Three thousand miles from Silicon Valley, Rockland is far from the first place people think of as central to the internet economy. But some of the country’s biggest brands are turning to this seaside city for expert guidance in building their online presence.
Their attention is drawn to Rockland thanks to an entrepreneur with a gregarious personality and remarkable drive. Shannon Kinney, a native of the Midcoast, is an indispensable resource for businesses across the United States. A star of the internet marketing world, she’s using her experience and national contacts to grow her business in the region.
From a more traditional start in marketing – selling ads for the region’s Village Soup newspapers – Kinney careened into the tech boom. She entered the internet economy just as it was starting to take off in 1995, and was at the forefront of developing strategies to leverage the internet as a business and marketing tool.
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After a stint in MaineToday Media’s digital department, she was recruited to help build the Chicago-based cars.com, a time she identifies as the transformative period in her career. Under Kinney’s leadership, cars.com skyrocketed, growing from seven to 500 employees and into 157 markets in only eighteen months.
Following her formidable success at cars.com, Kinney made the next logical move for any young tech whiz – she moved to Silicon Valley. At the incredibly young age of 25, she became a vice president for San Jose-based publishing company Knight Ridder. Kinney was overseeing a $30 million operating budget and was involved in the infant stages of Google, eBay and Netscape.
Kinney was truly at the heart of the internet boom.
But for all her success, something was lacking. During her three years at Knight Ridder, Kinney was regularly flying back and forth to Maine to visit her family, sometimes making the trip in only 24 hours.
At this point in her career, Kinney says, “It became really clear that for me to have a quality of life that I wanted, Maine had to become a key part of the story.”
And, like any good New Englander, she had her priorities.
“After seven years of waiting, I got Patriots’ season tickets,” adds Kinney. It was a sign that the East Coast was calling.
She went to Boston first, working for Boston.com, while consulting on the side, counting Google and eBay among her clients. In her consulting work, Kinney began touting the benefits of social media for marketing. Her foresight put her ahead of the curve with the trend, and though she faced skepticism initially, she never backed down. History has proven her right, with Facebook, Twitter and Instagram now all a viable piece of marketing plans.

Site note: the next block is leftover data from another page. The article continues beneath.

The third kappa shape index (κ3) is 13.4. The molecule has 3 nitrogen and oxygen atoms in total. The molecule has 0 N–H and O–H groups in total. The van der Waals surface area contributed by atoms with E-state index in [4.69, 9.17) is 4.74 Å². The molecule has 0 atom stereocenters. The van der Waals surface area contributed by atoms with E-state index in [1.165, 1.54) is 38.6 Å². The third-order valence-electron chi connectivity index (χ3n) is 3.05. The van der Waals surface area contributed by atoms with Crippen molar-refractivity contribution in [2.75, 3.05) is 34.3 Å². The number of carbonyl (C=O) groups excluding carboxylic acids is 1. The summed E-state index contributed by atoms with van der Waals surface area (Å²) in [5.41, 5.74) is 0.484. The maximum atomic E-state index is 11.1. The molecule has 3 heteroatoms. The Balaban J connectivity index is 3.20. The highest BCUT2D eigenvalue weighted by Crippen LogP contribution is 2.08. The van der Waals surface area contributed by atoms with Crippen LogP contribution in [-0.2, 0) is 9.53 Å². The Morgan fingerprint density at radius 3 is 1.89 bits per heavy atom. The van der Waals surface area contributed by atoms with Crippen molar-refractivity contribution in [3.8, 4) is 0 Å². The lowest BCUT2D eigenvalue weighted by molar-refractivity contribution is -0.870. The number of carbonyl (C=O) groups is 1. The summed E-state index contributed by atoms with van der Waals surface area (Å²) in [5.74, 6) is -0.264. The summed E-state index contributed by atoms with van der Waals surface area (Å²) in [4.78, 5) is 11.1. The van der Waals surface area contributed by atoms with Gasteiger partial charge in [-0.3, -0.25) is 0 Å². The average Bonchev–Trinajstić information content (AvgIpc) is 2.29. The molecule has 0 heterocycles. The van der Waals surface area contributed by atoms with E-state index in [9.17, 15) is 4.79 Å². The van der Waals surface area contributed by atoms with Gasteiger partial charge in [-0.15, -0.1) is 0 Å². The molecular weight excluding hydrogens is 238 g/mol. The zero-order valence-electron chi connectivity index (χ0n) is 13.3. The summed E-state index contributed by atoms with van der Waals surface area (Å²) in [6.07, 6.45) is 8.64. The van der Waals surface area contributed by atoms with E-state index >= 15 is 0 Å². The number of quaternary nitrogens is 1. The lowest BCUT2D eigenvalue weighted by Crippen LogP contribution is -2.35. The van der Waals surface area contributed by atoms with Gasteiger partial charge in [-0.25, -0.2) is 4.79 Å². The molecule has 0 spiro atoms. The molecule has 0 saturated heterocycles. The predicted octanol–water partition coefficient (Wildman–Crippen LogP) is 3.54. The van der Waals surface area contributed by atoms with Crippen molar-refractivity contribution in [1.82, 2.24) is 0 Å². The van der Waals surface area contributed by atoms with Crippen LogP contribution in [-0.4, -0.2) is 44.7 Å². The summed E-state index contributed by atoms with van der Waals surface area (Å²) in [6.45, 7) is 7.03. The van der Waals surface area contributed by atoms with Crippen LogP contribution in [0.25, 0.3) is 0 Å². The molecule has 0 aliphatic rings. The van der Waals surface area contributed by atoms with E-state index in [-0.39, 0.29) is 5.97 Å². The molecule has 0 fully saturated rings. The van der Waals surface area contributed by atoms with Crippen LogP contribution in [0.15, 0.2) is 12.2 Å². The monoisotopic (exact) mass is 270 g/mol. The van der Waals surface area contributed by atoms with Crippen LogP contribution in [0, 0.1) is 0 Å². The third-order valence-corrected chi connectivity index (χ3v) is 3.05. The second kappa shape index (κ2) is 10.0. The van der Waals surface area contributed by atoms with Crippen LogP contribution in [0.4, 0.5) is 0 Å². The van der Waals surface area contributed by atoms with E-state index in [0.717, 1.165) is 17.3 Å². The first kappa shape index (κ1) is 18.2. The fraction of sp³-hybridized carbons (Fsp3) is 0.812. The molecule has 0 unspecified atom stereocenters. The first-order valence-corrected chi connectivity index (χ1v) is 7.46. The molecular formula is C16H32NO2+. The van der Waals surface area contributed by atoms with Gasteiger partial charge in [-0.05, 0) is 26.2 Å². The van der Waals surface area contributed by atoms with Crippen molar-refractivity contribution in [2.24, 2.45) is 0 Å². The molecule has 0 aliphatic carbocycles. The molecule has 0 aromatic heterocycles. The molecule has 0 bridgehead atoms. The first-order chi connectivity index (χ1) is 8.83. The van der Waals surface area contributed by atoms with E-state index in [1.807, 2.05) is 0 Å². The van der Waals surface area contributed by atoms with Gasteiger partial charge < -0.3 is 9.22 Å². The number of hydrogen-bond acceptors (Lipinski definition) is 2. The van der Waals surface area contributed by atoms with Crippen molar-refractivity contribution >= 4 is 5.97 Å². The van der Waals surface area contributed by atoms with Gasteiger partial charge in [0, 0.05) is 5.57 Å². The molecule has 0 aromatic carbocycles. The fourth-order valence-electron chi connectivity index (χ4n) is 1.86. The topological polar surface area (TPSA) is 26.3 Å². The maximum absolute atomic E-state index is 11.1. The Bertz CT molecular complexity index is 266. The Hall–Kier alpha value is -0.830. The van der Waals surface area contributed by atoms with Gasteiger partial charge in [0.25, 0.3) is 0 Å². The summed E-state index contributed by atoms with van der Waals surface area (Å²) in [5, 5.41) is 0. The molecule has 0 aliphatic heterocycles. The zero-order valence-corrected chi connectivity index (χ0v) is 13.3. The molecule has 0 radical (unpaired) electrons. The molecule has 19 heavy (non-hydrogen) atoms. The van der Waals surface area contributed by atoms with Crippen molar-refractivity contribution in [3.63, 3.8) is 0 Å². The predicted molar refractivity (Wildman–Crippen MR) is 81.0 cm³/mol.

Kinney eventually made the full transition from Silicon Valley to Maine in 2009. She founded her own startup, Dream Local Digital, because in her words, “the only way I was going to be able to build things and make the impact I wanted in Maine was to start something myself.”
Self-funded, Kinney first set up shop in her garage. Thanks to Kinney’s national connections and her digital marketing expertise, it didn’t didn’t take long for Dream Local to emerge as a key player in the digital marketing world.
At points, she has received offers for funding for the company, but they have included a requirement that the company leave Maine. Kinney has rejected these proposals, as she is committed to keeping Dream Local in her home state.
Today, more than 28,000 businesses have benefitted from Kinney’s work. In addition to those she works with through Dream Local, Kinney has an impact on business’ internet strategies through her many speaking engagements and conference appearances.
Over the years she’s seen a shift in what she needs to teach at workshops and conferences. No longer does she take business owners step by step in how to create a Facebook account. Instead, she’s teaching them how to effectively use the one they already have. People have caught on to what Kinney was preaching during her Boston consulting years, and they are looking to her for winning tactics, not simple technical help.
Kinney’s a firm believer in the power of networking, and uses every speaking engagement as an opportunity. The approach is in line with her message to the state’s young entrepreneurs: “network the heck out of yourself.”
And Kinney is doing her part to cultivate Maine’s growing community of young entrepreneurs.In addition to networking, Kinney encourages the state’s newest creators and innovators to take part by serving as a mentor for the Maine Center for Entrepreneurial Development’s Top Gun program. It’s work that’s made her enthusiastic about the potential for young entrepreneurs in the state.
“There are people who are from Maine, new to Maine, who love Maine, who all are motivated to help people build things here. What we do have here is an unbelieveable networking ecosystem of people who want young entrepreneurs to be successful,” says Kinney. “There’s a common goal that’s far deeper than your business plan. We want to see businesses build something special and stay here.”
Shannon Kinney could have started her business anywhere. Instead, she brought a slice of Silicon Valley to the Maine coast. She continues to positively impact the local economy, providing an invaluable service to other local businesses, all while serving as an inspiration to other entrepreneurs.
That’s why Shannon Kinney is a Maine Icon.